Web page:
As parent education develops a sharper profile, Wendy Wallace examines the key issues and reports on the success stories. Parent Link groups, run under the umbrella organisation Parent Network, aim to give parents emotional support and practical skills. In the north-east London borough of Waltham Forest, Parent Link is thriving. Since 1990, 400 parents have taken part. Parents here have their fair share of stress. There is high unemployment, large numbers of parents coping alone, and a racially mixed community trying to live together.
"A significant number have chaotic and stressful lives, with ill health and other problems," says development officer Jenny Deeks, herself the lone parent of twins. Some who attend the courses reveal that they have been with their children 24 hours a day for as long as they can remember.
At a Parent Link session held in the staff room at Jenny Hammond primary school, mothers took it in turns to spend 10 minutes listening to each other. Judi Estabrook, 37, and wearing a ring that says MUM, can't think of anything to talk about. "I'm just drifting along in limbo. I did absolutely nothing all weekend."
It emerges that Judi feels depressed at the approaching birthday of her son Marc, who died last year from cot death at five-and-a-half weeks. She has two other children, aged five and three. Another child died seven years ago, in a special care unit shortly after birth.
"I'll tell you what I do feel like," she says, suddenly animated. "A little girl desperately looking around for a grown-up to come and make it all better."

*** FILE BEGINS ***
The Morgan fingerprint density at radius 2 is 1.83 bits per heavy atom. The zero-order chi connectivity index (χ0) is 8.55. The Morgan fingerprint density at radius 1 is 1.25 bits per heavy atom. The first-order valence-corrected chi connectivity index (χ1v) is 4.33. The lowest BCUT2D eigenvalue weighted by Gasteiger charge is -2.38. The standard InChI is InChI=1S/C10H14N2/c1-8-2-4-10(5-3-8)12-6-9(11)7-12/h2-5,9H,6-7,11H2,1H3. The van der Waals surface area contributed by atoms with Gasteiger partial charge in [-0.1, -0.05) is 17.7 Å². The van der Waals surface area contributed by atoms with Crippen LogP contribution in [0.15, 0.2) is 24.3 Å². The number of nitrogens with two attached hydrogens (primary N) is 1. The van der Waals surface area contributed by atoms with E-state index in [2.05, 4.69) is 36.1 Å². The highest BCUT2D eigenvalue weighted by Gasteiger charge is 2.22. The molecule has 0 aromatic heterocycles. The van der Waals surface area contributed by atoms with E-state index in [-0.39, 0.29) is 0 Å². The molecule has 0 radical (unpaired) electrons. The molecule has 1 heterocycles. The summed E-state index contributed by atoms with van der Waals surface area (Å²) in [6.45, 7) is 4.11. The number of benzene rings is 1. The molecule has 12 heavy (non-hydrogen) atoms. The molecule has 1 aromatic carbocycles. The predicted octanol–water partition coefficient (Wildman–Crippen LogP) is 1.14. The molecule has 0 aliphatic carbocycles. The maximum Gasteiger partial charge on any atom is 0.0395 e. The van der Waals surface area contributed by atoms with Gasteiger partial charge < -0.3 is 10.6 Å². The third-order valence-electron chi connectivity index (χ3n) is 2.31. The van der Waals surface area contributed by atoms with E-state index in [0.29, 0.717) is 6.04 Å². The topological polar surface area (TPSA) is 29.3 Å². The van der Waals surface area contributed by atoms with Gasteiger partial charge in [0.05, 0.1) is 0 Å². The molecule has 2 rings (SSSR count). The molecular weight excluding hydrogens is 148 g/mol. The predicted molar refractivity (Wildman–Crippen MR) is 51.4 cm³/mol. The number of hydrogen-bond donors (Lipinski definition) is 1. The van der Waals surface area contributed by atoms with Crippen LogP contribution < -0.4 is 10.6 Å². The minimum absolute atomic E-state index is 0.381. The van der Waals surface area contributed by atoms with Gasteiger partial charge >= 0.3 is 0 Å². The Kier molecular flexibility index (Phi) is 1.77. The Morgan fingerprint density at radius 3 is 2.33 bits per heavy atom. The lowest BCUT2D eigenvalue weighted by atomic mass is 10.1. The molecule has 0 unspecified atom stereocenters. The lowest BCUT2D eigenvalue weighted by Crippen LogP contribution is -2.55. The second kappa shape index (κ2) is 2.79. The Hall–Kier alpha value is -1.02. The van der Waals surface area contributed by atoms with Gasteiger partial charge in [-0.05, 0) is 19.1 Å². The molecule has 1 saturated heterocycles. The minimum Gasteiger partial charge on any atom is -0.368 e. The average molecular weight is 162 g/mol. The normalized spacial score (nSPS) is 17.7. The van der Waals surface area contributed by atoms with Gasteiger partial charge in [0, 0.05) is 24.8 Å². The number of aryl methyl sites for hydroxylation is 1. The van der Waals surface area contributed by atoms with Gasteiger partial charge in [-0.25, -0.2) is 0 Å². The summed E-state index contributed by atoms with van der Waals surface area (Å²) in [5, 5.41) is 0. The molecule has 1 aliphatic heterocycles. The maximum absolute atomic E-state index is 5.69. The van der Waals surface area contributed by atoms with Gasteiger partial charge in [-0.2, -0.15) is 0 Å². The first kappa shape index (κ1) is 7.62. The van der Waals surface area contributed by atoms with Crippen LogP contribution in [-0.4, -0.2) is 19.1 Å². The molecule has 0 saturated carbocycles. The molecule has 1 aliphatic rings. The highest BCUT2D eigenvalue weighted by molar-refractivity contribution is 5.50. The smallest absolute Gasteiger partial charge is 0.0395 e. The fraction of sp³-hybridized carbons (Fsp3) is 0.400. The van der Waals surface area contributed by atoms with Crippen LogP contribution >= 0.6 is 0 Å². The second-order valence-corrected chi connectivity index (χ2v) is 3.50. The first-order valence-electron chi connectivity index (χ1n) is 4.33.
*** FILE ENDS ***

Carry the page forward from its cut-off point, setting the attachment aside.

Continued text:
All the parents in this group feel that they have benefited from the course. Thelma Bardouille has adopted a son, almost two years old when he came to live with her and her husband.
"I feel that if he'd been with me since birth I'd know what he was thinking, " she says. "The course teaches you to take time to consider his feelings, and I wanted to feed off other parents' experiences on things like dealing with temper tantrums."
Linda Bartlett has stopped calling her two daughters "the goody" and "the baddy". "I'd always thought - my parents did that to me and my brother and we didn't turn out any different to each other," she says. "Now I think it's wrong to label them."
Helen Buniak, 37, has two children of three-and-a-half, one of whom she is in the process of adopting. She says: "I've learnt to relax more. I don't have to be the best mum in the world any more. Before, I had terrible guilt."
Judi Estabrook adds: "When I first came to this group, I had no confidence in myself as a mother. One of the questions early on was 'what do you do well?', and I couldn't think of anything. As a Mum, my confidence is building again. "
These parents are in week 10 of their 12-week course. Groups are encouraged to meet informally after the course has ended, and interested parents can train as co-ordinators.
Parent Link in Waltham Forest is funded out of the adult education budget, to the tune of Pounds 40,000 per year. Pounds 13,000 of this comes from the European Initiative for the Prevention of Urban Delinquency. The money pays for co-ordinators' wages, booklets in several languages, and, crucially, creches while parents attend meetings.
Why does the education department support it? "It gives parents tools to do the job," said Mary Crowley, assistant education officer at Waltham Forest and a mother of five.
"People want to do their best but they're frantic sometimes. Parent Link doesn't make perfect parents but it gives skills and reminds parents of how it feels to be a child. I did the course myself and became a convert."